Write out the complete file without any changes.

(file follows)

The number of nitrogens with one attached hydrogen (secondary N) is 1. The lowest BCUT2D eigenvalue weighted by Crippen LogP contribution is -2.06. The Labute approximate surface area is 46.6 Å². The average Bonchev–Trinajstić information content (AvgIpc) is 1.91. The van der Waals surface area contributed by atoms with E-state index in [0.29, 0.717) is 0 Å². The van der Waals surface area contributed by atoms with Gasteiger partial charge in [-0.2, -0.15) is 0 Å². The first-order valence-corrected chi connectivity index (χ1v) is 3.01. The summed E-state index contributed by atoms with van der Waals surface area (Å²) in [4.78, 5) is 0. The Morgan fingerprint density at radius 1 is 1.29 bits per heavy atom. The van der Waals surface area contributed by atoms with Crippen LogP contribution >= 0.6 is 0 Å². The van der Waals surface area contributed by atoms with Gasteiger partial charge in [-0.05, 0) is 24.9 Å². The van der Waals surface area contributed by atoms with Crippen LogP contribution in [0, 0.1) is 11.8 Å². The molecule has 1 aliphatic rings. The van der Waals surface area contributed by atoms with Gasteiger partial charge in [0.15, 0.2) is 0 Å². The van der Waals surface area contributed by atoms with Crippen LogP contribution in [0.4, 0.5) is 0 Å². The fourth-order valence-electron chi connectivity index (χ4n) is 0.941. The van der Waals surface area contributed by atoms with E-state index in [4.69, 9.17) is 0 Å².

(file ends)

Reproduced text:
The number of nitrogens with one attached hydrogen (secondary N) is 1. The lowest BCUT2D eigenvalue weighted by Crippen LogP contribution is -2.06. The Labute approximate surface area is 46.6 Å². The average Bonchev–Trinajstić information content (AvgIpc) is 1.91. The van der Waals surface area contributed by atoms with E-state index in [0.29, 0.717) is 0 Å². The van der Waals surface area contributed by atoms with Gasteiger partial charge in [-0.2, -0.15) is 0 Å². The first-order valence-corrected chi connectivity index (χ1v) is 3.01. The summed E-state index contributed by atoms with van der Waals surface area (Å²) in [4.78, 5) is 0. The Morgan fingerprint density at radius 1 is 1.29 bits per heavy atom. The van der Waals surface area contributed by atoms with Crippen LogP contribution >= 0.6 is 0 Å². The van der Waals surface area contributed by atoms with Gasteiger partial charge in [-0.05, 0) is 24.9 Å². The van der Waals surface area contributed by atoms with Crippen LogP contribution in [0, 0.1) is 11.8 Å². The molecule has 1 aliphatic rings. The van der Waals surface area contributed by atoms with Gasteiger partial charge in [0.15, 0.2) is 0 Å². The van der Waals surface area contributed by atoms with Crippen LogP contribution in [0.4, 0.5) is 0 Å². The fourth-order valence-electron chi connectivity index (χ4n) is 0.941. The van der Waals surface area contributed by atoms with E-state index in [4.69, 9.17) is 0 Å².